Today’s Editorial for January 9: Press rules being ignored

After long and studied consideration, the Caymanian Compass feels it is finally time to bring to light some issues relating to press freedom in these islands.

The Saturday night arrest of a CITN 27 news reporter at a homicide scene outside a nightclub on Eastern Avenue has once again brought these long-brewing difficulties to the fore.

We’re not going to comment on the specifics of the case because police had not said at press time what would happen to the reporter who was arrested and later released. To make a long story short, both sides have vastly different versions of what occurred, which could ultimately be worked out in court if it gets to that point.

However, Compass journalists may well identify with the TV reporter’s situation as they have been interfered with, in despite of the Royal Cayman Islands Police Service’s stated media policy, at numerous crime scenes and breaking news stories in the past couple of years.

In one instance, a Compass newsman taking video of marine unit crews bringing the victim of a diving accident ashore in George Town had his video camera taken away by a police officer.

In another case, one of our reporters taking pictures of a fire along North West Point Road was asked to hand over his camera to officers on the scene.

And in yet another instance, a Compass journalist snapping pictures of a fatal car crash at the end of a police chase was told they weren’t allowed to take photos.

There have been other instances of police improperly interfering with Compass reporters doing their jobs. We have repeatedly urged the RCIPS to take steps to correct this situation.

In April of last year, then-Acting Police Commissioner David George responded by sending us a letter detailing RCIPS media protocols. For the avoidance of doubt, we will print those here.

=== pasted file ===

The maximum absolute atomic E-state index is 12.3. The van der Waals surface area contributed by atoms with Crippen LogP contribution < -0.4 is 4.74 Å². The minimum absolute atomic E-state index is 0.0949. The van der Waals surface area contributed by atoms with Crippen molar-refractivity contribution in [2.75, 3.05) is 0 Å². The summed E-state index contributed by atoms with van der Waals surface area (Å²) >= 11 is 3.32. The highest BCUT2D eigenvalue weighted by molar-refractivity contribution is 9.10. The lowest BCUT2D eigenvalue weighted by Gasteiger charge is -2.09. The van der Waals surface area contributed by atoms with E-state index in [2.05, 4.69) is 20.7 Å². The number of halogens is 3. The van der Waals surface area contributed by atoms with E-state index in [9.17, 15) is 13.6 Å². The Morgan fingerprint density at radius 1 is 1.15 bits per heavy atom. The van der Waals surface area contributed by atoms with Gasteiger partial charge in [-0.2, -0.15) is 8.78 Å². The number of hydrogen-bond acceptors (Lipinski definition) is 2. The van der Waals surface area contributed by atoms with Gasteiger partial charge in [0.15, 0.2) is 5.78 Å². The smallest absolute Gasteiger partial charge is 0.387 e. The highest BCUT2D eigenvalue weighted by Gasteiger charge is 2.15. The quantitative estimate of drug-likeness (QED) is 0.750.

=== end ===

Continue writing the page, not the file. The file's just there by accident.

“Media will be allowed to get as close as possible to the actual scene without interfering with the lawful duties of police officers…provided that members of the media do not violate the law or directly interfere with an investigation. Officers shall not impede them…officers will not facilitate media requests for access onto private property. Media will not be allowed access to occurrences on private property without the express consent of the property owner and then only if it does not interfere with police investigations.

“When the media is denied access to an incident area due to crime scene processing or the collection of evidence they will be informed accordingly and will be permitted to have access as soon as possible.

“The media will not be asked to relinquish notes, film, cameras, recording devices or tapes. If these materials may be of assistance in a police investigation such materials may be obtained by court order.

“The police service cannot censor the media. If there are pictures taken or information is obtained that may adversely affect an investigation or prosecution, a request through the public relations officer to the appropriate editor asking to withhold the publication of the pictures or information will be made forthwith.”

Regardless of whether Saturday’s arrest of the CITN reporter was correct or wrongful, it is clear that this media policy has been violated on many occasions and that many RCIPS officers simply do not know of its existence, or don’t bother to follow it even if they do.

Unless Acting Police Commissioner James Smith has changed his mind, we are still operating under the same press policy with regard to police matters. If he has decided that officers should be allowed to freely interfere with the press without consequence, we will vigorously urge the Governor and anyone else who has input on the decision not to appoint him as full time RCIPS commissioner.

The existence of a free and fair press in any democratic society is absolutely as essential to the protection of its people as a well trained, well equipped police force. The press must be free to do its job without arbitrary interference.

We are still hopeful this will change in Cayman since the alternative is not something we believe anyone wants to contemplate.